Marie Alvarenga

Dear readers,

I would like to dedicate this post to my friend Marie Alvarenga, who is now spending her last night in Honduras. Dame Alvarenga, which I never called her but she would have adored me if I had, is a US citizen who’s been living im Honduras for the last four years or so. She’s in her late 50s but lives life like age is nothing less than a lovely digit dressed in glamorous sparkly digits that need to be celebrated with a Thanksgiving sized turkey and lots of chuckling. She’s off the wall, but still with her feet on the ground. Her husband Pierre is Catracho and a specialist car mechanic with brothers in and cousins and uncles in high places. I can’t remember why she came out to Honduras in the first place. She has been CEOs in banks and organisations in Hawaii, and she has a son in Las Vegas, who has a Catracha girlfriend and who the Dame is going to stay with for a while. She’s had an exciting life, but it seems she’s fed up with Honduras.

I got to know her through working at Academia Europea and I took over her class so she could manage the place. She could be delightfully blunt, like when she gave me her class that consisted of “one bright one and two dummies”. I liked tge bluntness, especially if I could get her talking about Republican Mormons. It was the US elections when worked there together and she was not scared of offending Republicans. She was almost not afraid of sacking impunctual and lousy teachers, which she did with a calm fierceness which I admired.

We worked together for three months until I left for what I thought was a job (it turned out not to be) and unfortunately she was given the chop by a late paying owner with the business acumen of the Chuckle Brothers (Google them if you don’t know who they are). I must admit that I loved watching her arguing with the Academia Europea’s bitchy receptions in a Spanglish I’d never come across before. We were back in contact after I embarrassingly got her a job with a dodgy Texan life coach company with a manager who had the calmness of an angry depressed rat on coke and pills. We lasted two weeks. We stayed in touch and then we would drift as we got busy with other jobs. I kept promising myself to get in contact but I would always get side-tracked, which I regret. I would have loved to have listened to her talk some more. She could talk for US and Canada and maybe the whole of Latina America combined. I used to think she would make a lovely talkshow host but I think she probably wouldn’t let the poor celebs get a word in. Bloody gringa. She’s probably calling me “damn limey”. A great dame. She also swears like a trooper. Love it.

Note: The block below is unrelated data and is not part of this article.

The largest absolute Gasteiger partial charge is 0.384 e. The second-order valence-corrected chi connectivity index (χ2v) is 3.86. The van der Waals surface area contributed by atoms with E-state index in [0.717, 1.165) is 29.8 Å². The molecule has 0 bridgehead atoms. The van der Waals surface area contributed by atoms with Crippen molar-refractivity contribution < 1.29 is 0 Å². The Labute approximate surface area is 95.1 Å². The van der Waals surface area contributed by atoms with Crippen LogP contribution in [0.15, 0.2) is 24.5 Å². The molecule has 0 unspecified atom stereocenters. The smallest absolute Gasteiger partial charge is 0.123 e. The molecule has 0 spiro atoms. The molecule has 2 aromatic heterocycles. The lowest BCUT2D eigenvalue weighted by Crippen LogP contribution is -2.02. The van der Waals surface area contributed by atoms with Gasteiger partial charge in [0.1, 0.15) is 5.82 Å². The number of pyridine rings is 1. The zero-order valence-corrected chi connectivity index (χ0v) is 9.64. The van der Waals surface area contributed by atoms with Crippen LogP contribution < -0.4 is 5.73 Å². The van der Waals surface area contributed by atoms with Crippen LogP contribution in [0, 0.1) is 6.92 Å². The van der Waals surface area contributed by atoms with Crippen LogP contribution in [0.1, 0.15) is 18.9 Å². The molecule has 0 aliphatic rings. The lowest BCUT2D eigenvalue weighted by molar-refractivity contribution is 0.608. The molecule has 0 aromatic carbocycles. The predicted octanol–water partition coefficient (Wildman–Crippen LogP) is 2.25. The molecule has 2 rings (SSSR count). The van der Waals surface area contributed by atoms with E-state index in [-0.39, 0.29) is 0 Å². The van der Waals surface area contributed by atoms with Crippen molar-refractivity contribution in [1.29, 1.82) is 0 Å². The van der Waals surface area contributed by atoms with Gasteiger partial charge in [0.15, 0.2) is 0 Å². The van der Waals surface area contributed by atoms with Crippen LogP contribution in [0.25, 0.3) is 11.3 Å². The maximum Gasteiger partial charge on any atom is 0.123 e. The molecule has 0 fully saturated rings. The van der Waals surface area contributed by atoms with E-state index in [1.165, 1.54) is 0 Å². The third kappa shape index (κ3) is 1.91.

I will miss her even though I haven’t seen much of her of late. Even though we’re from two different countries and cultures, I guess we’ve leaned on each other a fair bit, especially when understanding cultural differences and shocks while adapting to Honduras; kind of a crutch when homesickness subconsciously kicks in.

I wish her and Pierre the very best for the future and I hope to see them again soon. They’re a wonderful match. Wonderful people.

I’m going to leave with a clichéd song about. Don’t you forget about me. Simple Minds. What else would do?!


About Nicholas Rogers

I am an English journalist/copywriter living in Tegucigalpa, Honduras, and I have been here since 2011. I originally came to work with Casa Alianza, which supports street kids and vulnerable youths. I then stayed on, after meeting Pamela Cruz Lozano, who calls me her adopted Catracho. I work freelance journalism and I have my own translation business. Why did I come here? For the challenge, to open my mind and get out of my comfort zone. I love literature and I've written a book with street kids. I write novels, short stories and poetry, all of which you will find on this blog, as well as a lot of information about Honduras. View all posts by Nicholas Rogers

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